“It was my favorite recipe that we’ve done,” added Peck. “We were very comfortable with that recipe, which, honestly, is why we’re talking about doing the Nine Band IPA [next]—because second to everything else, it’s probably the thing we’ve brewed the most of.”
Also taking elements of Northwest-style brewing not too common for Oklahoma, their Nine Band IPA is the de facto next in line for wider production at Dead Armadillo. It’s uniquely brewed by layering hop additions on top of each other over the course of a 90-minute boil, and it has found success on the festival scene. They use nine additions of hops in the process of making it—hence the name, Nine Band IPA.
“It also has a nice malt back to it, so it’s not like you’re getting kicked in the face with that hop bitterness,” said Beecroft. “Not that I mind that.”
The two met when Peck and his family began to frequent Tulsa’s Grace Lutheran Church at 5th and Lewis several years ago. Beecroft was the minister.
“Are you serious?” I asked here, regarding the bearded, grizzled, trucker-hat-wearing man smiling in front of me and nodding.
“People are always shocked.”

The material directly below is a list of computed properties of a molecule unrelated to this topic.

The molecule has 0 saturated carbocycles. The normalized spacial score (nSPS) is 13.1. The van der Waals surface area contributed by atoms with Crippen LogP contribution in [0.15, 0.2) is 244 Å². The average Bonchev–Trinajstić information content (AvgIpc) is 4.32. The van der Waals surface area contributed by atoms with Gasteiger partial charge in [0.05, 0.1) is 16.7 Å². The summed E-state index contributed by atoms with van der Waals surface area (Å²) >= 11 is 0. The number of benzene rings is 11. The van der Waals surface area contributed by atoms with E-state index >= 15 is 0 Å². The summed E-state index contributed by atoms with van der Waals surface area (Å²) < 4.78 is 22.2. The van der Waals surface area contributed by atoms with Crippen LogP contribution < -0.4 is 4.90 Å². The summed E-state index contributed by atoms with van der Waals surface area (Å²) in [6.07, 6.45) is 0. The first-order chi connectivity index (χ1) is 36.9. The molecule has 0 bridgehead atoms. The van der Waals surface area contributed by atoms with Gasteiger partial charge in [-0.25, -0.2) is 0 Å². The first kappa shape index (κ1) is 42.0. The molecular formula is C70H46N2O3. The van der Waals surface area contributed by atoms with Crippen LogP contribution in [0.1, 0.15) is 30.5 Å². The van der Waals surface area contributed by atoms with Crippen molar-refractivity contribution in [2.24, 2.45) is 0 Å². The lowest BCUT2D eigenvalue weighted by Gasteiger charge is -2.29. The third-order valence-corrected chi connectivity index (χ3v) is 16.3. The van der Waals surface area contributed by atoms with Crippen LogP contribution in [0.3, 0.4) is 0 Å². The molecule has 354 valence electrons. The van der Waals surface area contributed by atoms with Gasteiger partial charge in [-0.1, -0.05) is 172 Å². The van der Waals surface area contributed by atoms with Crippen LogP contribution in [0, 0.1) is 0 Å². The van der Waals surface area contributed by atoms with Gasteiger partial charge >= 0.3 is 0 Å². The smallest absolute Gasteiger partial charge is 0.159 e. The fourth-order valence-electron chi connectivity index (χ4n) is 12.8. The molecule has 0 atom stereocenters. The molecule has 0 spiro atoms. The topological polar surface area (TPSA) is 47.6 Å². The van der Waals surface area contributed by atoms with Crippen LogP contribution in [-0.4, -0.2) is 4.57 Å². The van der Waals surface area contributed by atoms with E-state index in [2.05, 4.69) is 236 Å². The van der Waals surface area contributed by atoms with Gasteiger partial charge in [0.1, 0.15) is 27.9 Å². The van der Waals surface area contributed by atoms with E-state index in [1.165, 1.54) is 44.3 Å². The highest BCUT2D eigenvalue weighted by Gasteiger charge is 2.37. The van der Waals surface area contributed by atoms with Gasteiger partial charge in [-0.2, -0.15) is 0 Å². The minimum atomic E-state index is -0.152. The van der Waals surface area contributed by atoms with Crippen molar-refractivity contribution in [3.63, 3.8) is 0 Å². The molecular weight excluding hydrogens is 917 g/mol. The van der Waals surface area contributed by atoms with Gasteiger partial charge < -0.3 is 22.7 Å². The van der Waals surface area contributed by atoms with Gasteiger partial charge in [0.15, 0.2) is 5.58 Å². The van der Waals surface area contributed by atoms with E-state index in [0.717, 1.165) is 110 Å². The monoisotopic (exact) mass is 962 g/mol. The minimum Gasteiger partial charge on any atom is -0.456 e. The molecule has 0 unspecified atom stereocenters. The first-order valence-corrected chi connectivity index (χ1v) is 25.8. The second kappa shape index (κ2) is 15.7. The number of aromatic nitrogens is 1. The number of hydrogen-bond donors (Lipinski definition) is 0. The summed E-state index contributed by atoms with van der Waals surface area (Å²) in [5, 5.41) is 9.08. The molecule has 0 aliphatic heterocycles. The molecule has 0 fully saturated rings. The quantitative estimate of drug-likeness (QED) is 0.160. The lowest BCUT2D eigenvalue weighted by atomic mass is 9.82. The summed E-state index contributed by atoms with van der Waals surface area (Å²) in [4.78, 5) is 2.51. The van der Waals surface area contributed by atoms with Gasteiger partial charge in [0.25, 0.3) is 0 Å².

“He didn’t have the beard,” Peck said helpfully, pressing on. “So we started going to church there, and Mason actually baptized [my son]. He’s baptized both my children, actually.”
“I would hold classes in the summer,” said Beecroft, “and the church would have events. I would brew beer and bring it.” So while children convened for the church’s Bible school for a few hours of the day, Beecroft would put on a decidedly diff erent clinic for their adult caretakers in the backyard, sharing tips on the art of craft brewing to any and all who were interested.
“The parents would drop the kids off , and all the parents would come out to the back patio, and we’d sit back there and drink beer,” said Beecroft of his lessons. “I called it the Christian Art of Brewing Beer.”
“Three hours, drink beer,” said Peck. “That’s when I learned to brew—2006. He taught me.”
So while Dead Armadillo may be a young brewery in an official capacity, the seeds of its creation have long been rooting, with Beecroft taking his first steps into the trade during the late ’90s. His first recipe formed the basis of what would eventually be sold as the company’s American Amber Ale.
“I’ve tweaked it,” he assured me.
Part of that tweaking has come as a result of the shifting scale of operations between home and commercial brewing—the diff erences in efficiency with the equipment involved in each process necessitates all kinds of changes. But another part of it has simply been the long process of feeling out a recipe, angling toward producing the best beer possible.
Their years spent advancing their craft from hobby to business have apparently been characterized by an easygoing, gradual escalation of ambition.
“We couldn’t have even planned for it,” said Beecroft of how the company had come to be. “I taught [Tony] how to brew eight years ago, and he came to me a few years ago and said we should consider doing a brewery. So it started out as a bad idea.”